450 F.2d 401 (2nd Cir. 1971), 121, Puddu v. Buonamici Statuary, Inc.

Docket Nº:121, 35240.
Citation:450 F.2d 401, 171 U.S.P.Q. 709
Party Name:Angelo R. PUDDU and Puddu & Martinelli, Inc., Plaintiffs-Appellants, v. BUONAMICI STATUARY, INC., Defendant-Appellee.
Case Date:November 03, 1971
Court:United States Courts of Appeals, Court of Appeals for the Second Circuit
 
FREE EXCERPT

Page 401

450 F.2d 401 (2nd Cir. 1971)

171 U.S.P.Q. 709

Angelo R. PUDDU and Puddu & Martinelli, Inc., Plaintiffs-Appellants,

v.

BUONAMICI STATUARY, INC., Defendant-Appellee.

No. 121, 35240.

United States Court of Appeals, Second Circuit.

November 3, 1971

Argued Oct. 14, 1971.

Stanford A. Chalson, New York City (Goldfarb & Chalson, New York City,

Page 402

and Kenneth S. Goldfarb, New York City, of counsel), for plaintiffs-appellants.

Harvey Stuart, New York City (Hoffinger & Stuart, New York City, of counsel), for defendant-appellee.

Before FRIENDLY, Chief Judge, CLARK, Associate Justice Retired, [*] and KAUFMAN, Circuit Judge.

FRIENDLY, Chief Judge:

Plaintiffs Angelo R. Puddu, and his licensee, Puddu & Martinelli, Inc., a New York corporation of which he is the sole stockholder, appeal from an order of the District Court for the Southern District of New York dismissing two complaints wherein they sought relief with respect to the defendant's alleged infringement of 12 copyrights owned by Puddu relating to statuettes of elves carrying drums, mandolins, flutes, violins and harps. Four of these copyrights concerned a line marketed by plaintiffs in 1964; the others concerned a line marketed in 1965. 1 Judge Tyler dismissed the complaints on two independent grounds. He considered that the copyrighted statuettes were not sufficiently different from a 1963 uncopyrighted line as to possess the originality required for a copyright. Alternatively he held that the statuettes did not carry notices of copyright adequate to comply with 17 U.S.C. § 19.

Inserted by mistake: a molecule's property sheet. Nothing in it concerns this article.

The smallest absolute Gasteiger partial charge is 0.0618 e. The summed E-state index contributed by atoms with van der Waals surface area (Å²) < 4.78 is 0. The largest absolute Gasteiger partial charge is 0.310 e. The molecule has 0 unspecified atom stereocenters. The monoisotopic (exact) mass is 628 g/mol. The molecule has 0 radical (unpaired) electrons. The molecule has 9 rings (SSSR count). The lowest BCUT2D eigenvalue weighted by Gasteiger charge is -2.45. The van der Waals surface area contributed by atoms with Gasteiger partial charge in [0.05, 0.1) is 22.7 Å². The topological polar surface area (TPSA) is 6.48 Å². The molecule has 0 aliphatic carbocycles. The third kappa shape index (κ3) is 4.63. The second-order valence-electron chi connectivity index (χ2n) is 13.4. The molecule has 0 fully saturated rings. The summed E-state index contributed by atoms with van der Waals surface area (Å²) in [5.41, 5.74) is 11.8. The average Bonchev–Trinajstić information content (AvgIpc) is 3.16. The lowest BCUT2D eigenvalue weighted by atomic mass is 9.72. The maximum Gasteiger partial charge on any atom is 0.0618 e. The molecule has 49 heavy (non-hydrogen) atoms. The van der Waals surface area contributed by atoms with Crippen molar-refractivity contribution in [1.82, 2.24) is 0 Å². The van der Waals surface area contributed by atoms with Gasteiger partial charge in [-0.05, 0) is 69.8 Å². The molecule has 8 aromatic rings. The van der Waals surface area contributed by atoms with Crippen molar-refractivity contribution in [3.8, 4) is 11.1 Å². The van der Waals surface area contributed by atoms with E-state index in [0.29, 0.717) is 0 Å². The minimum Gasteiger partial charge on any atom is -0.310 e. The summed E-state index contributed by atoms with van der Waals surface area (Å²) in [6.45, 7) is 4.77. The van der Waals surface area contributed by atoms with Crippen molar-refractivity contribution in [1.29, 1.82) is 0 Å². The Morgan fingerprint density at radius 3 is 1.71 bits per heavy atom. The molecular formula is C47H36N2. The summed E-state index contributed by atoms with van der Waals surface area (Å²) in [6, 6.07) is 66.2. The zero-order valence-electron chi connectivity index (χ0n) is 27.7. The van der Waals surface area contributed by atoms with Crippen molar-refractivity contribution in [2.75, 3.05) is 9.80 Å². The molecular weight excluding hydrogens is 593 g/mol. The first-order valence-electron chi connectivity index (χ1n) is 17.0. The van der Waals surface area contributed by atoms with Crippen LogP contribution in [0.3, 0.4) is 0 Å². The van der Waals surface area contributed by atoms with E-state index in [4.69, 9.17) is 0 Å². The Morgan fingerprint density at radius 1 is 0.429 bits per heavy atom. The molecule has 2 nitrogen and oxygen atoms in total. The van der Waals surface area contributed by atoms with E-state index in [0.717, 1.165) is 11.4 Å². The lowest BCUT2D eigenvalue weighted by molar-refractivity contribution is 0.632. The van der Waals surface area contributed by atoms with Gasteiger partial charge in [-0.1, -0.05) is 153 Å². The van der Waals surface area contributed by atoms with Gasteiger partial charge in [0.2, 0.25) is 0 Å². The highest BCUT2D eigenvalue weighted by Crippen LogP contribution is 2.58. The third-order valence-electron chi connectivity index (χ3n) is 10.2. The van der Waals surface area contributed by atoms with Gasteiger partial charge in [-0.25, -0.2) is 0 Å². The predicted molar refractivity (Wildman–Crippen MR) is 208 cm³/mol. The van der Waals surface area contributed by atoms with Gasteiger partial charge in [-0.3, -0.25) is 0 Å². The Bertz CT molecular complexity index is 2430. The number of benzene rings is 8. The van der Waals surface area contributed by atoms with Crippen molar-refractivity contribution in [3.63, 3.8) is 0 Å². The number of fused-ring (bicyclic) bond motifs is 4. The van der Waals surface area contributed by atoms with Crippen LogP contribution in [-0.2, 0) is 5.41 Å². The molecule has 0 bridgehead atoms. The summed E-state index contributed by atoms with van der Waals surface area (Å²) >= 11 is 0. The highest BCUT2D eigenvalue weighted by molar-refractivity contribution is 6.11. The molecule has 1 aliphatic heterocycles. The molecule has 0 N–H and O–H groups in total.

Although "[t]he Copyright Act nowhere expressly invokes the requirement of originality," courts have uniformly inferred this from the constitutional and statutory condition of authorship. Nimmer, Copyright, § 10 at 32 (1971 ed.). However, originality has been considered to mean "only that the work owes its origin to the author, i. e., is independently created and not copied from other works." Id. § 11 at 33 (footnote omitted). Plaintiffs' employee, Metcalf testified without contradiction that he had sculpted all the copyrighted statuettes "from scratch." While there is a strong family resemblance between the copyrighted and the uncopyrighted models, the differences suffice to satisfy the modest requirement of originality laid down by the Supreme Court in Bleistein v. Donaldson Lithographing Co., 188 U.S. 239, 250, 252, 23 S.Ct. 298, 47 L.Ed. 460 (1903) and by this court in Alfred Bell & Co. v. Catalda Fine Arts, Inc., 191 F.2d 99 (2 Cir. 1951), and Millworth Converting Corp. v. Slifka, 276 F.2d 443, 444-445 (2 Cir. 1960). While the district court made much of the fact that defendant's statuettes differ from the copyrighted models in minor respects, that does not carry the day for the defendant unless the differences are sufficient to negate infringement. The tests for eligibility for copyright and avoidance of infringement are not the same. Originality sufficient for copyright protection exists if the "author" has introduced any element of novelty as contrasted with the material previously known to him. Introduction of a similar element by the copier of a copyrighted design will not avoid liability for infringement if "the ordinary observer, unless he set out to detect the disparities, would be disposed to overlook them, and regard their aesthetic appeal as the same." Peter Pan Fabrics, Inc. v. Martin Weiner Corp., 274 F.2d 487, 489 (2 Cir. 1960). While in the Millworth case we found the differences in the accused product sufficient to negate infringement, we do not read the district court's opinion as making that finding here, and since none of the